Compliance Notes – Vol. 1, Issue 7
RECENT LOBBYING, ETHICS & CAMPAIGN FINANCE UPDATES
We read the news, cut through the noise, and provide you the notes.
Welcome to Volume 1, Issue 7 of Compliance Notes from Nossaman’s Government Relations & Regulation Group – a periodic digest of the headlines, statutory and regulatory changes, and court cases involving campaign finance, lobbying compliance, election law, and government ethics issues at the federal, state, and local level.
Your attorneys, policy advisors, and compliance consultants are available to discuss any questions or how specific issues may impact your business.
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Campaign Finance & Lobbying Compliance
On June 5, 2020, Trey Trainor III was sworn in as a member of the Federal Election Commission (FEC), giving the agency a quorum. The FEC will hold its first open meeting June 18, 2020 via teleconference. (FEC Press Release) The FEC also released a statistical summary of campaign activity (as disclosed in campaign finance reports filed with the FEC) from the first 15 months of the 2019-2020 election cycle, including the following:
nearly $2.5 billion
Political action committees (PACs)
over $3.7 billion
Watchdog groups are calling on the FEC to close a perceived loophole that allows former candidates to make unlimited transfers to the national party committee, a provision that allowed former presidential candidate Michael Bloomberg to transfer $18 million to the Democratic National Committee after he dropped out of the race. (David Moore, Sludge)
The Senate Intelligence Committee approved a measure that would require presidential campaigns to report to the FBI any contacts with foreign nationals trying either to make campaign donations or coordinate with a campaign. (Manu Raju and Jeremy Herb, CNN)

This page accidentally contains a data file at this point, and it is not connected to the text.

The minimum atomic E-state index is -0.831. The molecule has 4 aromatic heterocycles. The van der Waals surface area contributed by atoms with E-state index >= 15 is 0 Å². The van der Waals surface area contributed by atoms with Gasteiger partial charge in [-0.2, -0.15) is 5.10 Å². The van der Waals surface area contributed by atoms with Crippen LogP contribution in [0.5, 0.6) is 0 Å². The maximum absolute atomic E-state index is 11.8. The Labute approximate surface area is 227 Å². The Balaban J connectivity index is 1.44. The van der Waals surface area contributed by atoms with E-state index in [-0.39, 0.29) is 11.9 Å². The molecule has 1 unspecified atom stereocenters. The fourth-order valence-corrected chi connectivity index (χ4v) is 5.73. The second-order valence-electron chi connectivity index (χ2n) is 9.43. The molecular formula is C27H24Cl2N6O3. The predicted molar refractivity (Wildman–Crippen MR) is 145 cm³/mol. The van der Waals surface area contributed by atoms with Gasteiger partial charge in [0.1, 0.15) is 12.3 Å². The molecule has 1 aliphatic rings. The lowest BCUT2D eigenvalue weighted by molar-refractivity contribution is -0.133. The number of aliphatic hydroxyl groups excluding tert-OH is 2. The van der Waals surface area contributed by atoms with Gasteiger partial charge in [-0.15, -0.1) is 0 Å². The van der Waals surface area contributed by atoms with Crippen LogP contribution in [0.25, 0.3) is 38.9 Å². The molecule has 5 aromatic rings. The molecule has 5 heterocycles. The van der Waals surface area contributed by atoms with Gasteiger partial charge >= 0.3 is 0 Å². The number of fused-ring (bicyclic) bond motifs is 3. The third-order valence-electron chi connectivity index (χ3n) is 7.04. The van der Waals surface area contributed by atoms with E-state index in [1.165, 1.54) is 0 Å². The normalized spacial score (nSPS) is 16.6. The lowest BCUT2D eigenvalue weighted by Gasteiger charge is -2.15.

A former campaign volunteer for Jon Ossoff asked the FEC to investigate whether Teresa Tomlinson’s campaign improperly coordinated with Undivided Purpose, an outside group that shares digital consultants and fundraising advisers with her operation. The group, which has spent at least $91,000 boosting Tomlinson, did not file a pre-primary report with the FEC revealing its donors until the Center for Responsive Politics published a report including their lack of disclosure. (Greg Bluestein, Atlanta Journal-Constitution)
The U.S. Supreme Court declined to take up a case that challenged Montana's law requiring nonprofit groups running ads that mention candidates, political parties or ballot issues in the 60-day window before an election to report any spending of $250 or more and say who funded their efforts. (Holly Michels, Independent Record)
California: A coalition of four current and former district attorneys called on the State Bar of California to ban law enforcement unions from funding district attorney campaigns, saying the contributions represent a conflict of interest that must be urgently addressed in the wake of recent police killings of Black men and women. In a letter to the state bar association, the district attorneys said their colleagues cannot ethically prosecute police officers if they are receiving funds and endorsements from unions that finance those officers’ legal expenses. (Eliyahu Kamisher, The Appeal)
Minnesota: An administrative law judge has found probable cause to believe that the Virginia and Eveleth-Gilbert school districts violated state law by failing to account for their spending to support passage of a 2019 bond measure. The order comes in response to complaints filed by Concerned Citizens of the Eveleth-Gilbert and Virginia School Districts citing more than $20,000 in expenditures for newspaper advertising and printing of materials that appeared to promote passage of the measure. (Marshall Helmberger, The Timberjay)